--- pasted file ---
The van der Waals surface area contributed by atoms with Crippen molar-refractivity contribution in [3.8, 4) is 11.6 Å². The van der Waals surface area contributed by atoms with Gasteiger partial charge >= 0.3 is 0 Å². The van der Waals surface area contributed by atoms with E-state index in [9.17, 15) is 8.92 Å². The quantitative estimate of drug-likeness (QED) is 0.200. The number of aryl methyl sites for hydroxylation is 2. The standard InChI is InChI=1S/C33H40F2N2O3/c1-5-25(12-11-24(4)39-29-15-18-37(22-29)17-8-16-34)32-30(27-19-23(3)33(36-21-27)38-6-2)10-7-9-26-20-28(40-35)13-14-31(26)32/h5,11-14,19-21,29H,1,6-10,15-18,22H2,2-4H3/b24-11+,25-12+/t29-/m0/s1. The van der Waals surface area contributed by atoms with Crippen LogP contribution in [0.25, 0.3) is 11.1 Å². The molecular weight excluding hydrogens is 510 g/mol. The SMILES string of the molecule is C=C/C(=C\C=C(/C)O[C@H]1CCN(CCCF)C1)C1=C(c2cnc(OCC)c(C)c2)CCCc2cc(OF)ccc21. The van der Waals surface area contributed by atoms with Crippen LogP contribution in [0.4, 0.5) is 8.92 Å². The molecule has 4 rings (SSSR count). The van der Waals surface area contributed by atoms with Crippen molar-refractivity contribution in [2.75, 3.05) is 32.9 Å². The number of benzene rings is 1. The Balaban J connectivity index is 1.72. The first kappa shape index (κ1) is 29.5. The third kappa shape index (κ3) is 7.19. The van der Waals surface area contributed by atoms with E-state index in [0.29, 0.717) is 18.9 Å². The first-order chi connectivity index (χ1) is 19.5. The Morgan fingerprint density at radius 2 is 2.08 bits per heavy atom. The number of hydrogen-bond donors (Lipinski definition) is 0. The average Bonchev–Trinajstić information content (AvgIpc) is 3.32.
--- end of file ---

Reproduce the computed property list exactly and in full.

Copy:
The van der Waals surface area contributed by atoms with Crippen molar-refractivity contribution in [3.8, 4) is 11.6 Å². The van der Waals surface area contributed by atoms with Gasteiger partial charge >= 0.3 is 0 Å². The van der Waals surface area contributed by atoms with E-state index in [9.17, 15) is 8.92 Å². The quantitative estimate of drug-likeness (QED) is 0.200. The number of aryl methyl sites for hydroxylation is 2. The standard InChI is InChI=1S/C33H40F2N2O3/c1-5-25(12-11-24(4)39-29-15-18-37(22-29)17-8-16-34)32-30(27-19-23(3)33(36-21-27)38-6-2)10-7-9-26-20-28(40-35)13-14-31(26)32/h5,11-14,19-21,29H,1,6-10,15-18,22H2,2-4H3/b24-11+,25-12+/t29-/m0/s1. The van der Waals surface area contributed by atoms with Crippen LogP contribution in [0.25, 0.3) is 11.1 Å². The molecular weight excluding hydrogens is 510 g/mol. The SMILES string of the molecule is C=C/C(=C\C=C(/C)O[C@H]1CCN(CCCF)C1)C1=C(c2cnc(OCC)c(C)c2)CCCc2cc(OF)ccc21. The van der Waals surface area contributed by atoms with Crippen LogP contribution in [0.4, 0.5) is 8.92 Å². The molecule has 4 rings (SSSR count). The van der Waals surface area contributed by atoms with Crippen molar-refractivity contribution in [2.75, 3.05) is 32.9 Å². The number of benzene rings is 1. The Balaban J connectivity index is 1.72. The first kappa shape index (κ1) is 29.5. The third kappa shape index (κ3) is 7.19. The van der Waals surface area contributed by atoms with E-state index in [0.29, 0.717) is 18.9 Å². The first-order chi connectivity index (χ1) is 19.5. The Morgan fingerprint density at radius 2 is 2.08 bits per heavy atom. The number of hydrogen-bond donors (Lipinski definition) is 0. The average Bonchev–Trinajstić information content (AvgIpc) is 3.32.